Senior nursing major Kassie Vetrano volunteered at a hospital at the start of the pandemic to work with COVID-19-positive patients. After contracting the virus herself, she returned to her job once she recovered, determined to inspire patients as they battled the disease.

Kassandra Vetrano was in her junior year in the College of Nursing and Public Health at Adelphi when the COVID-19 pandemic slammed into New York and swept her onto the front lines of the historic event.

The New York City area was the epicenter of the nation’s outbreak, with thousands of new cases popping up each day. A crush of patients overwhelmed the state’s healthcare system, so Gov. Andrew Cuomo put out a call for help in March to medical and nursing students and faculty at all colleges and universities. “This is a war,” he said. Doctors and nurses at area hospitals needed help, he said, and they needed it immediately.

Vetrano, then 20 and a junior, answered the call.

“I was scared, but I knew this is what I want to do in my life—take care of people when they’re sick—so I signed up,” she said.

“It was extremely stressful”

Vetrano took a job as a certified nursing assistant at Mercy Medical Center in Rockville Centre, New York. Her job was to draw blood, check glucose levels and take vitals for patients in the COVID-19 unit. She worked shifts on the hospital floor when she wasn’t in online nursing classes.

By her third day on the job, Vetrano, who had never been in a hospital outside of a nursing class, was at the side of COVID-19 patients as they died of the illness medical personnel still knew little about. “It was extremely stressful,” she said. “You saw patients you worked with day in and day out die, and you couldn’t do anything but try to help them be comfortable. As they passed away, I would just think, ‘How is this happening? This is a human being.’ ”

The hardest part of the work was when she got home at night. “At work I could focus on getting my job done,” Vetrano said. “But once I’m home and I take a shower and I lay in bed, all I could think about was the hospital, and whether this patient or that one would be alive when I got back the next day. I could not sleep at all.”

After two weeks working the floor in the COVID-19 ward, Vetrano came down with the virus. “It was inevitable,” she says. “Lots of the staff in my hospital got COVID.”

She was sick for two weeks with a fever, shortness of breath and chest pain. She recuperated at her parents’ house in Old Westbury, New York, with her dad standing outside her closed door making sure he could hear his daughter breathe. Vetrano spent the summer recovering from the coronavirus and a ligament tear in her foot caused by all the time on her feet in the hospital ward.

Running toward danger, not away from it

When Vetrano was well again, she had second thoughts about going back to work at the hospital. “I didn’t want to look at COVID, I didn’t want to talk about COVID, see it, smell it, nothing. I wanted to just move on with my life,” she said. “And then I realized that this is going to be my life if I’m going to be a nurse. So I went back.”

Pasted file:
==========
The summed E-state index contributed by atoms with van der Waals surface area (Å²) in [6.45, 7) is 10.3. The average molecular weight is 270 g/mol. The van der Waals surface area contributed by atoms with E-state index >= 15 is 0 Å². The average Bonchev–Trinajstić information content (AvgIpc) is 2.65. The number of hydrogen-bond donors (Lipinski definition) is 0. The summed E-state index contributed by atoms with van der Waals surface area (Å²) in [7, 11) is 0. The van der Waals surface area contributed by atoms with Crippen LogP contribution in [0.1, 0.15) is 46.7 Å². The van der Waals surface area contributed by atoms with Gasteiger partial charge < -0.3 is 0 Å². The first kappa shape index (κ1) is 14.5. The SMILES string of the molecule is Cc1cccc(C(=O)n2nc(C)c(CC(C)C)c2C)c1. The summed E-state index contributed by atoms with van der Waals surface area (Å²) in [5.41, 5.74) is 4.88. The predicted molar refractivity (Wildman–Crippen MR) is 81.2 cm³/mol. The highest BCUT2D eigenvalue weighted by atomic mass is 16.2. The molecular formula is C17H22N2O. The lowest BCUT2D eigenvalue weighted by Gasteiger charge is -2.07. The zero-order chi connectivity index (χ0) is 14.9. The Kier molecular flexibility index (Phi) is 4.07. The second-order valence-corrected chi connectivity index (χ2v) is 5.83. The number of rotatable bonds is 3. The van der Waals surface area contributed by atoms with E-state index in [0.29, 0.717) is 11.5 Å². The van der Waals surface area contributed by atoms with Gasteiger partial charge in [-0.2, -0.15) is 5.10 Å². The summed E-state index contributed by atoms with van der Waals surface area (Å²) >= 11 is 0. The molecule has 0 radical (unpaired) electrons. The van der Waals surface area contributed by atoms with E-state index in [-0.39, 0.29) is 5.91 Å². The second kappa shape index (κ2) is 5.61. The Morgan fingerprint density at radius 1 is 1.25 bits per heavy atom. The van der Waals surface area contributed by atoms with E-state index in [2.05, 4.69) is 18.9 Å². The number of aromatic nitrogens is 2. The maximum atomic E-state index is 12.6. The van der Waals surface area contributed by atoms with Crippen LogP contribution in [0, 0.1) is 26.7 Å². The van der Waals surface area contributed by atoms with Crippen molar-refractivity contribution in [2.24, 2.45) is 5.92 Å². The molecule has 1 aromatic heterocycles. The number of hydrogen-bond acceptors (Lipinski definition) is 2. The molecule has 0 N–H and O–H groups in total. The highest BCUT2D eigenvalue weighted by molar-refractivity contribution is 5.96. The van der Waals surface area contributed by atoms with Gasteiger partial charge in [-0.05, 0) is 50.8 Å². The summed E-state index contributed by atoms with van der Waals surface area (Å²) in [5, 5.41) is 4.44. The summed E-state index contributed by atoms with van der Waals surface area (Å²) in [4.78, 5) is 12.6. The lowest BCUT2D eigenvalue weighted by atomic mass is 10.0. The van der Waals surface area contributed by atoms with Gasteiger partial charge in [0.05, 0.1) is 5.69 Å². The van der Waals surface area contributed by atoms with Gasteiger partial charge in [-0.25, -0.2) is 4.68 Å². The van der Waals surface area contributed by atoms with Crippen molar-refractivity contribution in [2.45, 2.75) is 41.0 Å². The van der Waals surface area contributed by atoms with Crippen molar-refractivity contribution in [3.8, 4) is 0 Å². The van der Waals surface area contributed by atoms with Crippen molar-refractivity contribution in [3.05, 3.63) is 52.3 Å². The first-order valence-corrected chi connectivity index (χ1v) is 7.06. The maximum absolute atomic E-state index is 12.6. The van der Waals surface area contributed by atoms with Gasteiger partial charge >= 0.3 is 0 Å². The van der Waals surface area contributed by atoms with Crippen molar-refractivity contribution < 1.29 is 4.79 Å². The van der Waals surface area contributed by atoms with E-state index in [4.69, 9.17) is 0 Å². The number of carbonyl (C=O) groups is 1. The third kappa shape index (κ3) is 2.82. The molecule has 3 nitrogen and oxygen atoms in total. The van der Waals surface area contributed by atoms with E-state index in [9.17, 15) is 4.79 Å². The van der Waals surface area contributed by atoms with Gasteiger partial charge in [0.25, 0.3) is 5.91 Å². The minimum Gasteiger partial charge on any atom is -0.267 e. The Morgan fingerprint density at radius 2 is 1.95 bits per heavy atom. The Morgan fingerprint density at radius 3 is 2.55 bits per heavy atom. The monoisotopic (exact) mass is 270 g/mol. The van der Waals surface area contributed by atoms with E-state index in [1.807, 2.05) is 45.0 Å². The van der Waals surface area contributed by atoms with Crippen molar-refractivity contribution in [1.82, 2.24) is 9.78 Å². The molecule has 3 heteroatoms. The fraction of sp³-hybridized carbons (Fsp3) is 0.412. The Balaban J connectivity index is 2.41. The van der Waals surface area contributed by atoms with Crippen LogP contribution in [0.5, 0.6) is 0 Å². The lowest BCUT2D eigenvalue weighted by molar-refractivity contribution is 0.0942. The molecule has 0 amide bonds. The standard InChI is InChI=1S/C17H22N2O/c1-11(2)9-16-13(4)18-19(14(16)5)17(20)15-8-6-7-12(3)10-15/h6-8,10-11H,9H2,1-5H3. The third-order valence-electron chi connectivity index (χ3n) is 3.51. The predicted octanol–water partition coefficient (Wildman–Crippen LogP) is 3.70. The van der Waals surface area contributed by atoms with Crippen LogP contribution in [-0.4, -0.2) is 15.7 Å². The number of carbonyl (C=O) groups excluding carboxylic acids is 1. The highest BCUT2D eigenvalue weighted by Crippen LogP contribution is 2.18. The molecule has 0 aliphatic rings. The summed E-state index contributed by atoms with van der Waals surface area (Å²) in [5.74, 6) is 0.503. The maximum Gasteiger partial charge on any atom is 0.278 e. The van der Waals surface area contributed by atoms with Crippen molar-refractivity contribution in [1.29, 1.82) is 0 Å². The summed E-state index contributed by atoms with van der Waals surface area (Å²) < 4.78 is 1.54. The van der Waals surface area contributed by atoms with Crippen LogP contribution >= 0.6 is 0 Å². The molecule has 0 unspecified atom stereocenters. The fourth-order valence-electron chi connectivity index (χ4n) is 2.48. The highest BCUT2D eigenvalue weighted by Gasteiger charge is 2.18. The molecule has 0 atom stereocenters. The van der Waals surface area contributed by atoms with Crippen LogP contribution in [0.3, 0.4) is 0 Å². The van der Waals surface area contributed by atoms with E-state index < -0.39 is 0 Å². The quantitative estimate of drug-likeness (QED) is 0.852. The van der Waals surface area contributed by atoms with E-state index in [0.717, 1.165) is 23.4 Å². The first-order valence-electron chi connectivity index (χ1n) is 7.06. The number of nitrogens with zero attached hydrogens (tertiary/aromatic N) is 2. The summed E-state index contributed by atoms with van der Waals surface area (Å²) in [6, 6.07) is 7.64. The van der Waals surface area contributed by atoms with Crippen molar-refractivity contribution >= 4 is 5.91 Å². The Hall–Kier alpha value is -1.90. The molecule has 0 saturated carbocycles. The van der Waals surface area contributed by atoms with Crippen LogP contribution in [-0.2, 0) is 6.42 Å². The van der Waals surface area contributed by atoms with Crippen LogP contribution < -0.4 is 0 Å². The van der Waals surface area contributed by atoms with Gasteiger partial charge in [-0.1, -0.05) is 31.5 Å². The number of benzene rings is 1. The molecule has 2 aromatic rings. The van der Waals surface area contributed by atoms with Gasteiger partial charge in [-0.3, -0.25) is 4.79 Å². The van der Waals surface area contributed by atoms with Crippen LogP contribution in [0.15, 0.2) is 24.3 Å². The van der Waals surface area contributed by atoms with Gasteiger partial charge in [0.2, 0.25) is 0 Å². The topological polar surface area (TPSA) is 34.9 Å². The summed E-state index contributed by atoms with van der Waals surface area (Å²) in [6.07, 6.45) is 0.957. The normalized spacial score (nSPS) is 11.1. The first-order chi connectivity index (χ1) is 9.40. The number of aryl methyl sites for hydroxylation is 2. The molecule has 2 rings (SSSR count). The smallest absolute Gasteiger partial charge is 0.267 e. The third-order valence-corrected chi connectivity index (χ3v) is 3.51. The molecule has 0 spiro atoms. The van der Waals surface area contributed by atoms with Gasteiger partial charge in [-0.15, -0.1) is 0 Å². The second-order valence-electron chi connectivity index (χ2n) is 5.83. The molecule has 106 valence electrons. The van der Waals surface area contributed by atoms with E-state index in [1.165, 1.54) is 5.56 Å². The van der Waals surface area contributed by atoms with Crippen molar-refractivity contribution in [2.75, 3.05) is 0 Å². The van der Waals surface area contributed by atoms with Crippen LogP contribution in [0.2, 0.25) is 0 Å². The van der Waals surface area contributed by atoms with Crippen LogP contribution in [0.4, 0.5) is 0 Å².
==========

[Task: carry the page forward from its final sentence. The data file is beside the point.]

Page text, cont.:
That’s because real heroes run toward danger, not away from it.

“Kassie’s definitely an inspiring and committed nursing student and future healthcare leader,” said Caitlin McElroy, special assistant to the dean of Adelphi’s College of Nursing and Public Health. McElroy said that many other Adelphi nursing students have served in New York hospitals during the pandemic crisis as well, which is vital preparation, too, helping overworked doctors and nurses tend to the sick

while helping New York fill a nursing shortage that may only get worse in the coming years. The legacy will be nurses who start their careers with much more experience than they usually have coming out of school. “I will be ready for anything after this,” Vetrano said.

She’s back at Mercy this winter, working in the winter wave of COVID-19. She’s a senior now, set to graduate in May 2021 with a BS in Nursing. Her real-world experiences on the pandemic front lines have made her better able to handle the stress of her work.

“I’m definitely less afraid now, and so is everybody else around me. We know more about coronavirus now and we’re getting better outcomes,” she said. “It’s still very scary. A lot of people are dying every day. But with the vaccine, there’s a light at the end of the tunnel.”

Once the pandemic is over and she graduates, Vetrano wants to work with psychiatric patients. “I’ve had to learn a lot about my own mental health during this process, and I think it’s really inspired me to work with patients who have mental health issues,” she said. “I know how alone and scared I felt when I had COVID, so I feel like I can relate to them and I can say, ‘Hey, I’m with you.’ “

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